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ILO lauds Peru's efforts to promote youth employment
February 4, 2013
International Labour Organization (ILO) Director-General Guy Ryder has appreciated the efforts being made by Peru to promote job creation and training programs for low-income youth.
Ryder -who met Peruvian President Ollanta Humala in Lima on Friday- warned that there is a global crisis of youth employment and so he called on countries around the world, including Peru, to reverse this worrying situation.
"There is a huge challenge for societies seeking to improve living conditions, hence the importance of what is happening in Lima right now. Given the problems of youth unemployment it is necessary to introduce specific measures and it is clear that Peru is willing to face this challenge," he said.
After attending the graduation ceremony of 1,000 beneficiaries of the national youth employment program Jóvenes a la Obra (Youth to Work) at Peru's Government Palace, the ILO chief said that such initiatives are a priority in days of job losses.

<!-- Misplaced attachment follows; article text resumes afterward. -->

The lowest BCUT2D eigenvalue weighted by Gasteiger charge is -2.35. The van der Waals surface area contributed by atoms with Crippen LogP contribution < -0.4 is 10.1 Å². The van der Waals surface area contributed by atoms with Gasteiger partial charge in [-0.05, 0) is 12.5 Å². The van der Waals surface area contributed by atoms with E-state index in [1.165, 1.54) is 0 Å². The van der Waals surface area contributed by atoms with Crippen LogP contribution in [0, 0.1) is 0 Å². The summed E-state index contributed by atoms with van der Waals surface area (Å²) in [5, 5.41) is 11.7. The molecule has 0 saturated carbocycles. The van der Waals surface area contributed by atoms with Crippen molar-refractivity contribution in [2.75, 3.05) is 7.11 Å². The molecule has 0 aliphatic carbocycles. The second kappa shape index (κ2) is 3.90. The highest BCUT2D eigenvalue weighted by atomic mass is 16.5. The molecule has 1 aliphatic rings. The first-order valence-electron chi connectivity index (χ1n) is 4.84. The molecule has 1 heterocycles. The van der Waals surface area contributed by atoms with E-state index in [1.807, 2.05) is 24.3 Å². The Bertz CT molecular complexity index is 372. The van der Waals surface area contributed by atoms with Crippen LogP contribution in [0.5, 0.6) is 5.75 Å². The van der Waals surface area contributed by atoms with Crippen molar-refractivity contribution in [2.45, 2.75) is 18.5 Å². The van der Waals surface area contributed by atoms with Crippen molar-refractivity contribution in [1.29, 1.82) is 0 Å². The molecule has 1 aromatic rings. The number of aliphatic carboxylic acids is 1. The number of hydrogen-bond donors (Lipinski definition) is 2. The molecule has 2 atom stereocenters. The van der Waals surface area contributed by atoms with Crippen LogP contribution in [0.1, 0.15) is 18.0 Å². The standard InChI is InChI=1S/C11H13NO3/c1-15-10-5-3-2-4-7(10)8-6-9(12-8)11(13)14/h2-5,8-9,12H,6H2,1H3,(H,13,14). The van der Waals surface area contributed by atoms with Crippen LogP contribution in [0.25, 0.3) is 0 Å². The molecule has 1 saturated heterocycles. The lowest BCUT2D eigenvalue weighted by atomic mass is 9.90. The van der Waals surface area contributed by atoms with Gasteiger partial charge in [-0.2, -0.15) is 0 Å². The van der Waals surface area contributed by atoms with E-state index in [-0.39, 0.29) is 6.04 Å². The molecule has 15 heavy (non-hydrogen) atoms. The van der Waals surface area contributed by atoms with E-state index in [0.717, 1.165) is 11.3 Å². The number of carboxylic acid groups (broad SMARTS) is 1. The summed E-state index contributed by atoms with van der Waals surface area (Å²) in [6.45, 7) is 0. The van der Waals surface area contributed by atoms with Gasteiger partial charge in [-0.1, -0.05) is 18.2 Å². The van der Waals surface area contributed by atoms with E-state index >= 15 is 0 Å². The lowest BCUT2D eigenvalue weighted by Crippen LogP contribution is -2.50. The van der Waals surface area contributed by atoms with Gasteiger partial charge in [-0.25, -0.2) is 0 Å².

Ryder noted that about 75 million young people around the world do not get a job and many others have to settle for informal jobs, with no rights or benefits.
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Total coments: 2
Commented By: Dale Hemme
On: February 5, 2013. 12:37 am
Well, I spend fair bit if time in top universities and there is what I consider a complete disconnect between university education (brainwashing) and anything that resembles the world of work. I don't know the exact dismal overall employment success figure for universities in Peru but I suppose it is about 10%. That would mean that it is an activity supposedly performed by sane people spending thousands of Soles to have a 90% chance of failure. And you think that human beings are rational, guess again. The University of Dogvomit or similar mode sell hope to wanna be somebodies or act as baby sitting services and warehouses for the young that are too lazy to actually do something other than watch TV or play video games. If you think I am kidding you have a nice conversation with your taxi driver that just might be a university graduate of Law.
Commented By: Martin
On: February 4, 2013. 11:57 am
Perhaps because unfortunately many youth [worldwide] are not prepared for employment that provides a decent standard of living.
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